Current prices of $105 to $110 are “considered good” in light of the “circumstances” of some of the regional and international oil-producing countries, the UAE Minister of Energy Mohammed Dhaen Al Hamli has said.
“New discoveries in America and the future reserves have direct impact on oil prices, on the short term and not on the long term. I expect prices in 2013 to be similar to prices in 2012,” official news agency WAM quoted Al Hamli as saying.
Oil prices have been slowly rising in recent weeks, buoyed by the US fiscal deal and news that the Chinese economy is gradually picking up pace.
However, Al Hamli said that demand worries will continue to linger in 2013.
“The world continues to suffer from the economic crisis which has been ongoing for five years now. I expect that demand on energy will go down to below the levels of last year, relatively,” said Al Hamli.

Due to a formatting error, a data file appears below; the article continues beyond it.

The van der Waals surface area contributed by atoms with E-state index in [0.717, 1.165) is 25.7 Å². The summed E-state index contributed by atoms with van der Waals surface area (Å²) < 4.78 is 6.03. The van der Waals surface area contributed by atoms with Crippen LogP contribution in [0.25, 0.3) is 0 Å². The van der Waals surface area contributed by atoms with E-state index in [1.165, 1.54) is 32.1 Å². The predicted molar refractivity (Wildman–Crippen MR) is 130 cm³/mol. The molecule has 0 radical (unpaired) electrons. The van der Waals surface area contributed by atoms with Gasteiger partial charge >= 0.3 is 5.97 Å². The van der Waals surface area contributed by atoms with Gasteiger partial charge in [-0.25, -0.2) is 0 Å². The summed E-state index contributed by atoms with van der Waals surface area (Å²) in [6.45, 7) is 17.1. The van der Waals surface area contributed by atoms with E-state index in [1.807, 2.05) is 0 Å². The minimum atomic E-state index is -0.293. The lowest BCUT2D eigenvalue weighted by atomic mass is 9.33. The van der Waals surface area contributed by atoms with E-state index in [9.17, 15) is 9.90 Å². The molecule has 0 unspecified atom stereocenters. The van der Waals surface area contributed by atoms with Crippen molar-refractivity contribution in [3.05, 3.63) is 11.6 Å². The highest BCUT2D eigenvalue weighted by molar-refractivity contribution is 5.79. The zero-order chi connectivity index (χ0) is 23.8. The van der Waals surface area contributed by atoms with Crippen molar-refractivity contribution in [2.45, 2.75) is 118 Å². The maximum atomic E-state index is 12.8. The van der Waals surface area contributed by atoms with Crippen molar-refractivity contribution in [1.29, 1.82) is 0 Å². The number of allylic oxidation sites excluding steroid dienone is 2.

“Maybe, there will be some stability in demand and therefore prices will stand at the same level, due to some factors which are beyond market fundamentals, such as the problems in producing countries. This has direct impact on energy prices,” he added.
Oil output from the Organization of the Petroleum Exporting Countries (OPEC) fell in December to its lowest level in more than a year, averaging at 30.62 million barrels per day (bpd), according to a Reuters survey.
The survey found that Iranian exports fell because of crippling sanctions; Saudi Arabia trimmed output in the last two months of 2012 in response to lower demand; and Iraq posted the biggest decline in supply because of technical and political setbacks.